Quality of Care in China: Scaling Up a Pilot Project into a National Reform Program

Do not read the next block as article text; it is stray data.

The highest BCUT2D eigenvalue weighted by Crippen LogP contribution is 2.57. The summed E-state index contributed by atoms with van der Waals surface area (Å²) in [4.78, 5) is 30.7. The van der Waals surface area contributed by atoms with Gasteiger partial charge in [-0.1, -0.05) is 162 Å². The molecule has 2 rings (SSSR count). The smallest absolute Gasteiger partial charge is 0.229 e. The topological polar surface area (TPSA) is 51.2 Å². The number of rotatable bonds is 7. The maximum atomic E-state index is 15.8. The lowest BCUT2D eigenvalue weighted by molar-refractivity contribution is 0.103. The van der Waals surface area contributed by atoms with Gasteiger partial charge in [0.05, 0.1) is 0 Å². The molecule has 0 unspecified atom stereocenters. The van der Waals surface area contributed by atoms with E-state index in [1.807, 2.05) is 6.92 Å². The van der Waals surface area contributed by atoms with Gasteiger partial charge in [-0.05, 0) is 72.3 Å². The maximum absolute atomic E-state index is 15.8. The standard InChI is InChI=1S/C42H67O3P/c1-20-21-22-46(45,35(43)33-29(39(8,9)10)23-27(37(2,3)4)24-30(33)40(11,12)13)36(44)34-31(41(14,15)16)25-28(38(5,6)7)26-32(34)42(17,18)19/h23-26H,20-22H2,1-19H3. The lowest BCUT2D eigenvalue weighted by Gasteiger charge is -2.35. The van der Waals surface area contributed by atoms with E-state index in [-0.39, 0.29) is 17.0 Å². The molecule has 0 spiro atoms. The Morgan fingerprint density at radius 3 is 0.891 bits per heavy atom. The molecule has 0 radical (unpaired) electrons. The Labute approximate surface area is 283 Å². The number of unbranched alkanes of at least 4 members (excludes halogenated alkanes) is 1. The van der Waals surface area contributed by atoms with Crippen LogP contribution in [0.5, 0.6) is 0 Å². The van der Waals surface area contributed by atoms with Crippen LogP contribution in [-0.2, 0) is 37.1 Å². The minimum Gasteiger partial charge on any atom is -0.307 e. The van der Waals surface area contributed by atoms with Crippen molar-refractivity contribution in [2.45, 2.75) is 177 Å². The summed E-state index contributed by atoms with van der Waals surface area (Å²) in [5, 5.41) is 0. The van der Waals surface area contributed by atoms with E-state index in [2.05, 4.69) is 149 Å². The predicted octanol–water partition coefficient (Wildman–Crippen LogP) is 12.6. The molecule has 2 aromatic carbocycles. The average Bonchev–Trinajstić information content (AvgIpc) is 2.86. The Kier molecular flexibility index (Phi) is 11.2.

China's family planning program ranks as history's most intensive effort to control national population growth. Although advocates for global population control have lauded China's effort to limit births as a fundamental part of its sustainable development goals, the country's population policy has also generated much international criticism. As China enters the new millennium, a long-overdue reform of its approach to implementing its family planning program has begun to refocus the program on clients' needs, informed choice of contraceptives, and better-quality services. Originally inspired by the 1994 International Conference on Population and Development held in Cairo, the reform program began as a pilot project among six counties and has now become a blueprint for reorienting the national family planning program. This article reviews the process by which a small, innovative pilot project was scaled up into a national reform effort and the key lessons learned about scaling up sensitive but necessary innovation in a difficult political environment.